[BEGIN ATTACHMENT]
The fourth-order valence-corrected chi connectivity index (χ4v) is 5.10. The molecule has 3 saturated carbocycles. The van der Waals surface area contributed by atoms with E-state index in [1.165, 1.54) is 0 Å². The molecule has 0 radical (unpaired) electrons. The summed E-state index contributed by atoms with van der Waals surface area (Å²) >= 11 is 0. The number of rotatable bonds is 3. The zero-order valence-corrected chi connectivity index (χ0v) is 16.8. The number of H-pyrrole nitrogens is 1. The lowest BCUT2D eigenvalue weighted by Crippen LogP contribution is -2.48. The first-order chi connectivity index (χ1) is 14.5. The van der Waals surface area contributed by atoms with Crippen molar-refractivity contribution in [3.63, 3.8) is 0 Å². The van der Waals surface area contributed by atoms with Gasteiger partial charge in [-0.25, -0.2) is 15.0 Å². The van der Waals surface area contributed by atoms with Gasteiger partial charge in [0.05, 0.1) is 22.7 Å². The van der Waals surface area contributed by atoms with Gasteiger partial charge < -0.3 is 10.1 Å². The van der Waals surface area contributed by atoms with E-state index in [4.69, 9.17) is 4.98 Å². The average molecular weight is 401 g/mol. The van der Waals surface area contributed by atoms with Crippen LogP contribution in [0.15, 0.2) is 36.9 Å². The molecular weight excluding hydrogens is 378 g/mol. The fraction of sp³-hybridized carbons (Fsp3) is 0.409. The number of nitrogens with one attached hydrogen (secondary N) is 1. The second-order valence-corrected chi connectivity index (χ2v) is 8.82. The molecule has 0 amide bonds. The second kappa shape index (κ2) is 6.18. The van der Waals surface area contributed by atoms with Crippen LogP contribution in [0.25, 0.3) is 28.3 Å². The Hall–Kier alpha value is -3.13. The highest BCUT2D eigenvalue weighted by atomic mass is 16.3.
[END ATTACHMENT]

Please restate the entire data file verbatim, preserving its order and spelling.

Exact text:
The fourth-order valence-corrected chi connectivity index (χ4v) is 5.10. The molecule has 3 saturated carbocycles. The van der Waals surface area contributed by atoms with E-state index in [1.165, 1.54) is 0 Å². The molecule has 0 radical (unpaired) electrons. The summed E-state index contributed by atoms with van der Waals surface area (Å²) >= 11 is 0. The number of rotatable bonds is 3. The zero-order valence-corrected chi connectivity index (χ0v) is 16.8. The number of H-pyrrole nitrogens is 1. The lowest BCUT2D eigenvalue weighted by Crippen LogP contribution is -2.48. The first-order chi connectivity index (χ1) is 14.5. The van der Waals surface area contributed by atoms with Crippen molar-refractivity contribution in [3.63, 3.8) is 0 Å². The van der Waals surface area contributed by atoms with Gasteiger partial charge in [-0.25, -0.2) is 15.0 Å². The van der Waals surface area contributed by atoms with Gasteiger partial charge in [0.05, 0.1) is 22.7 Å². The van der Waals surface area contributed by atoms with Gasteiger partial charge < -0.3 is 10.1 Å². The van der Waals surface area contributed by atoms with E-state index in [4.69, 9.17) is 4.98 Å². The average molecular weight is 401 g/mol. The van der Waals surface area contributed by atoms with Crippen LogP contribution in [0.15, 0.2) is 36.9 Å². The molecular weight excluding hydrogens is 378 g/mol. The fraction of sp³-hybridized carbons (Fsp3) is 0.409. The number of nitrogens with one attached hydrogen (secondary N) is 1. The second-order valence-corrected chi connectivity index (χ2v) is 8.82. The molecule has 0 amide bonds. The second kappa shape index (κ2) is 6.18. The van der Waals surface area contributed by atoms with Crippen LogP contribution in [0.25, 0.3) is 28.3 Å². The Hall–Kier alpha value is -3.13. The highest BCUT2D eigenvalue weighted by atomic mass is 16.3.